Jeremy Mercer ❖ Online


September 7, 2014

I am not a traditional translator in the sense that it isn’t the book that is important but the overall project. A good example is my first major translation, L’Abolition by Robert Badinter. It wasn’t so much that I thought Americans absolutely needed to know this book; yes, it is a stunning narrative and an important chapter in European history, but the details are so rooted in the French culture of the 1970s that it doesn’t resonate with many non-French readers.Rather, I undertook this project because I felt that America absolutely needed to know M. Badinter, one of the under-appreciated figures of the 20th century who has worked valiantly to end the death penalty and is one of those rare statesmen respected across the political spectrum. Ultimately, with the help of the book office, we able to translate M. Badinter’s book into French and organize an American speaking tour for him …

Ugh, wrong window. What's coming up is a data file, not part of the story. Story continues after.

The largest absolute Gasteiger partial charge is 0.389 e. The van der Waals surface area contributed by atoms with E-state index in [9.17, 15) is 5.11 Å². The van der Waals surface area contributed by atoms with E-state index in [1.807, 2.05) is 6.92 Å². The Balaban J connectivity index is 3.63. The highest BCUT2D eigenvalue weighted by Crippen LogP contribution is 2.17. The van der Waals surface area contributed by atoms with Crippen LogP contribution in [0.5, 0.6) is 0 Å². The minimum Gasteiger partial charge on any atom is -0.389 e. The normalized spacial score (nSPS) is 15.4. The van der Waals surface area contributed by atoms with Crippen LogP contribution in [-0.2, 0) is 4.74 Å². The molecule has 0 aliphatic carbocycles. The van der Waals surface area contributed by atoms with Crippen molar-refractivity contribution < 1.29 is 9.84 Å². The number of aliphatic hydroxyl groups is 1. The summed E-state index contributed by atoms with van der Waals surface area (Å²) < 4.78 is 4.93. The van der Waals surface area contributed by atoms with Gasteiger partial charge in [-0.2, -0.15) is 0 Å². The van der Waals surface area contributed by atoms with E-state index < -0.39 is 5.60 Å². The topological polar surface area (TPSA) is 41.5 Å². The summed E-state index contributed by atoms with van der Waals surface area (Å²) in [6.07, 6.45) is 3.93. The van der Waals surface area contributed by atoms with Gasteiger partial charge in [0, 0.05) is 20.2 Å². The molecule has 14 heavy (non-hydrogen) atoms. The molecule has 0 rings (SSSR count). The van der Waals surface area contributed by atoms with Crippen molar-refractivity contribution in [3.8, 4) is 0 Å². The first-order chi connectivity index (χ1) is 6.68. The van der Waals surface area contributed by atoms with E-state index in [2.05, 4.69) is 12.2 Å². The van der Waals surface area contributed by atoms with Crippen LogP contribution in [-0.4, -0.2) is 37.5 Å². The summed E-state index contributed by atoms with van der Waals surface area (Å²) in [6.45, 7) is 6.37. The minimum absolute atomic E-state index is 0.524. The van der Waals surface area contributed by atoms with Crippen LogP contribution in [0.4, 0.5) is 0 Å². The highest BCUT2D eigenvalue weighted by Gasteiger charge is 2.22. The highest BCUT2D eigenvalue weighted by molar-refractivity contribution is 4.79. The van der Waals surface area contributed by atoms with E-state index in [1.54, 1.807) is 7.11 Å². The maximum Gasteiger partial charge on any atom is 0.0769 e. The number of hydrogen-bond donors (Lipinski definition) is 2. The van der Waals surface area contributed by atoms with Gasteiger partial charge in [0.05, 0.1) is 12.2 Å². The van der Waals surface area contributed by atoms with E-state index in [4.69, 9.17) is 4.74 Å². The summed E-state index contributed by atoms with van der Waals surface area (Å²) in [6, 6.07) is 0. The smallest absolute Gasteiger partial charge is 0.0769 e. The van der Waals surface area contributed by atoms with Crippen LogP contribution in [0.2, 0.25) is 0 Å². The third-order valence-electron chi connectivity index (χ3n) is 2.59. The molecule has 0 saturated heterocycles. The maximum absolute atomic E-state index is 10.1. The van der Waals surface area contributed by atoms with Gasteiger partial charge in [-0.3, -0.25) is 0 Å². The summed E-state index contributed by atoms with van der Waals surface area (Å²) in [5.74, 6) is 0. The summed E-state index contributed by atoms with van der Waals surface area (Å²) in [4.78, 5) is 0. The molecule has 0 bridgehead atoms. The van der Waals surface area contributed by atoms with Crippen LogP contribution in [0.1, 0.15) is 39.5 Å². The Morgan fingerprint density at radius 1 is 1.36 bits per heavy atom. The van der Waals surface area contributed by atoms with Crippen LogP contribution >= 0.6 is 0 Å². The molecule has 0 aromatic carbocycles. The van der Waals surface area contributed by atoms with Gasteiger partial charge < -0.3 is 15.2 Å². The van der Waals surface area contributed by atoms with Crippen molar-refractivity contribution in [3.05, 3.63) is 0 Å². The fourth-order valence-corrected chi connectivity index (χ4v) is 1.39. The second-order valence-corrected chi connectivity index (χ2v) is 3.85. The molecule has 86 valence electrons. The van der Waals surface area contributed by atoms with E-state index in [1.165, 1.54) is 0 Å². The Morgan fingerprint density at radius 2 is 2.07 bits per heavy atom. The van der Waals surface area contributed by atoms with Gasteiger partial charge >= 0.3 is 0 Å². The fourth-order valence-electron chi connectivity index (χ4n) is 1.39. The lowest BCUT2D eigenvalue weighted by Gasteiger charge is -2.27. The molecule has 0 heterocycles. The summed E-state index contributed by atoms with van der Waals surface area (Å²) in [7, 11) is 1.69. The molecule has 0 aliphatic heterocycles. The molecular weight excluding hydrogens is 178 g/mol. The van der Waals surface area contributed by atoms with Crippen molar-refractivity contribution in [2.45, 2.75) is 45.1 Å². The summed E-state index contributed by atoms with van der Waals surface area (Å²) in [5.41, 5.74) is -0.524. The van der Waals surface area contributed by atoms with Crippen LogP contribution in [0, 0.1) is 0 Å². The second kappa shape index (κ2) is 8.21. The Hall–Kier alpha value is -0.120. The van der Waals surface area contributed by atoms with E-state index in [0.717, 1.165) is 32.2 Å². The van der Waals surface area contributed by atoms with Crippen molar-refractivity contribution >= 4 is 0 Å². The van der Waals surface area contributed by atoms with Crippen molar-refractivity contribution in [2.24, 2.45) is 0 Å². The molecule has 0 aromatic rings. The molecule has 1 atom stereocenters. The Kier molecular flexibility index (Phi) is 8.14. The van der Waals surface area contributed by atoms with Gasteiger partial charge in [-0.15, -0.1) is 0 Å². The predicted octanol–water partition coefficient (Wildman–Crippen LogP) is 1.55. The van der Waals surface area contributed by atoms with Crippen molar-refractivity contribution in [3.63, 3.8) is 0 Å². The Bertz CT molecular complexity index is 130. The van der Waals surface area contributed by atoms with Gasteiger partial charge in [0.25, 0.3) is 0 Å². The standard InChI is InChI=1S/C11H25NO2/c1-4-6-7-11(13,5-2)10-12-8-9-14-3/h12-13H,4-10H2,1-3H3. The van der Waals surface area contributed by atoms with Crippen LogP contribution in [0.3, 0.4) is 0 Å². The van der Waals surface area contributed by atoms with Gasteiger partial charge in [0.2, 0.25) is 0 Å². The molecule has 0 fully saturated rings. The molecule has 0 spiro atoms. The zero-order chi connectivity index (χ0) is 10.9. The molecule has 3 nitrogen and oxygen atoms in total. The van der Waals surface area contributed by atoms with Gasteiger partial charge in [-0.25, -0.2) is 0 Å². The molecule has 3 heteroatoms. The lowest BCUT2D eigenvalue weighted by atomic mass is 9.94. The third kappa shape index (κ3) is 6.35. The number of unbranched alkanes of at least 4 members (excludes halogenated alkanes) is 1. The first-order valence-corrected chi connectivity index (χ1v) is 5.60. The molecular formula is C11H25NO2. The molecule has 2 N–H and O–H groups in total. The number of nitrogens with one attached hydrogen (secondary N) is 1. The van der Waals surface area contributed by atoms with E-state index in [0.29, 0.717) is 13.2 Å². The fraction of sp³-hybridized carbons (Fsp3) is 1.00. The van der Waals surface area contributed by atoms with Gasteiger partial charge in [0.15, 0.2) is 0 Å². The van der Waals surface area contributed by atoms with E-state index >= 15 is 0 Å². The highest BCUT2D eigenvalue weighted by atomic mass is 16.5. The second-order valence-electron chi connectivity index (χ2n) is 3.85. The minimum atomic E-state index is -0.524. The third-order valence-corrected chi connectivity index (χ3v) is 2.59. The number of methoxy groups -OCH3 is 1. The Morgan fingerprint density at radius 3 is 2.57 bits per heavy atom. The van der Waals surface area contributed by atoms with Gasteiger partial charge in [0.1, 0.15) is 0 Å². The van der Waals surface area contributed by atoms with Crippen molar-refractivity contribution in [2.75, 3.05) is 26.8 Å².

This is the start of an essay on books I hope to translate that I wrote for the My French Library project that was launched by the cultural branch of the French embassy in the United States. To read the rest of the essay, you can visit the site *here*.


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© 2010 Jeremy Mercer. Website by Strangecode.
photo : Stefan Bladh

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